If You Get Nosebleeds

We all get nosebleeds from time to time; maybe you got hit in the nose with a ball or simply got a nosebleed for no reason. But if you’re getting nosebleeds on a regular basis, it may be a sign that your house is too dry. You may notice this getting worse in the winter, especially if you live somewhere arid.

Air that is too dry will dry out your mucus membranes, areas like the inside of your mouth, your throat, your eyes, and your nose. When your nose is too dry, it can cause the membrane in your nostrils to crack, starting a nosebleed. Having a little moisture in the air can keep those membranes lubricated and in one piece.

If You Get Sinus Infections 

Sinus infections are miserable – your head hurts, your nose runs, and you feel awful. But did you know that dry air could be contributing to your misery? When your mucus membranes are dry, it inhibits the way your nasal mucus moves in your nose, causing you to get stuffed up.

When your nose is stuffed, it causes backups in the glands that secrete your nasal mucus. Infection can start to form in those glands when they can’t drain properly. Keeping your home well humidified can help to make sure your nasal mucus keeps moving like it’s supposed to and stop these infections before they even start.

If You Have a Sore Throat

You may notice that when you wake up in the morning, your mouth is dry and your throat is sore. This can be a result of sleeping in a room with low humidity, especially if you snore or sleep with your mouth open. You pull that dry air across those membranes, drying out your mouth and leaving you reaching for your water glass in the morning.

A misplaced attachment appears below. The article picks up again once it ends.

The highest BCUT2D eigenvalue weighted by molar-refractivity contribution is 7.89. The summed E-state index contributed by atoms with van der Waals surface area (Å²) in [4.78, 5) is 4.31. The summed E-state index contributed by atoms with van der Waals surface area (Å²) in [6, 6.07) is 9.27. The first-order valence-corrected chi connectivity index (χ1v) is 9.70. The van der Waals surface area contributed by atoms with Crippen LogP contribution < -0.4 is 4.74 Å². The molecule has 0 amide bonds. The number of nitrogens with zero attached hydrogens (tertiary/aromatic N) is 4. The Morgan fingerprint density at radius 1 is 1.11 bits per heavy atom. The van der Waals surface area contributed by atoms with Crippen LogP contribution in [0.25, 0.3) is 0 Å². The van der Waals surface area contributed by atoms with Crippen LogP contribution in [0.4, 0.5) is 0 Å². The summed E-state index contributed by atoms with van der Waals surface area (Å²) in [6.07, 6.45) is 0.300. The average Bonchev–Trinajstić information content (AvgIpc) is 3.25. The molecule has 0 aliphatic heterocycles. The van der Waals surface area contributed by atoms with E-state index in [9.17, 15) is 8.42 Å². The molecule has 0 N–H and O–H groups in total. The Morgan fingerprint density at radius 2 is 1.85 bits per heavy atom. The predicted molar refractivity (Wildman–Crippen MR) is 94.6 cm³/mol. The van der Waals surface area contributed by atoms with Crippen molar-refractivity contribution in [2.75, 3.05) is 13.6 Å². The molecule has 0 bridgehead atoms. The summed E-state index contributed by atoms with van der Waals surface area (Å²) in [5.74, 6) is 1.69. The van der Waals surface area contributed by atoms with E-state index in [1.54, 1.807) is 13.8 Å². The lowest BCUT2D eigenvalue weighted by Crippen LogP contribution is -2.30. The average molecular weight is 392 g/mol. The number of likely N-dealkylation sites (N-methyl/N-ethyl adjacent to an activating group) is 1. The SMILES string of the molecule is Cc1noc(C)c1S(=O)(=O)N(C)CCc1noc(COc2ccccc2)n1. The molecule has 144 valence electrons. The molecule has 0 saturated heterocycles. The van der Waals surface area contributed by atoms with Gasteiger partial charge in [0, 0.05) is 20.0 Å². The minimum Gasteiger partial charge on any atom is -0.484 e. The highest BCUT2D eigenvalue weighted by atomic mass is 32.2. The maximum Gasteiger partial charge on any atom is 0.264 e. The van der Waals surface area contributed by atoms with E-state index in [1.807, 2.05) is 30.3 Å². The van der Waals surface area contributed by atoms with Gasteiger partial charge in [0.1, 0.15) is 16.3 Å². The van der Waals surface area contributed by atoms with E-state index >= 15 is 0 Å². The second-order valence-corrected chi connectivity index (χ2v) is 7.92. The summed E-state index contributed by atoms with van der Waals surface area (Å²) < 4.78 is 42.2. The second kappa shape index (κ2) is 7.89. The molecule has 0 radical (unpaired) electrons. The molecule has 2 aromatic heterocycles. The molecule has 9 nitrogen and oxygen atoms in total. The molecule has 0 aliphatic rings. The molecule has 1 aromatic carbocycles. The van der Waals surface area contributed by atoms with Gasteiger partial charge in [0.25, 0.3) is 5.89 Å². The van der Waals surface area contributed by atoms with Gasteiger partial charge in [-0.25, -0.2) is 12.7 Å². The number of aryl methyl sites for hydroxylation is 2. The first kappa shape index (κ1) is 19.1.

Instead of suffering through a froggy throat every morning, set up a humidifier in your bedroom. With moisture levels a little higher, you won’t dry those membranes out as badly. You’ll wake up in the morning feeling refreshed and dewey instead of croaky and cracked.

If You Get Headaches

We all get headaches from time to time. Too much stress, too little food or sleep, or changes in atmospheric pressure can leave us in pain. But did you know that low humidity can also be a factor in why your head hurts at home? 

Oftentimes, those blocked sinuses we discussed earlier can start to cause headaches. Those sinus cavities can’t regulate airflow the way they need to, which causes a sort of painful pressure in your head. Making sure your home is well-moisturized can keep your sinuses flowing normally and you headache-free.

If You (Or Your Partner) Snore

If your partner snores, you may be accustomed to lying awake at night trying to ignore the ruckus next to you. Even if you’re the snorer, conditions like sleep apnea may be robbing you of good-quality sleep. In either case, reducing or stopping snoring can help you return to a normal, heathy sleep schedule that keeps you well-rested.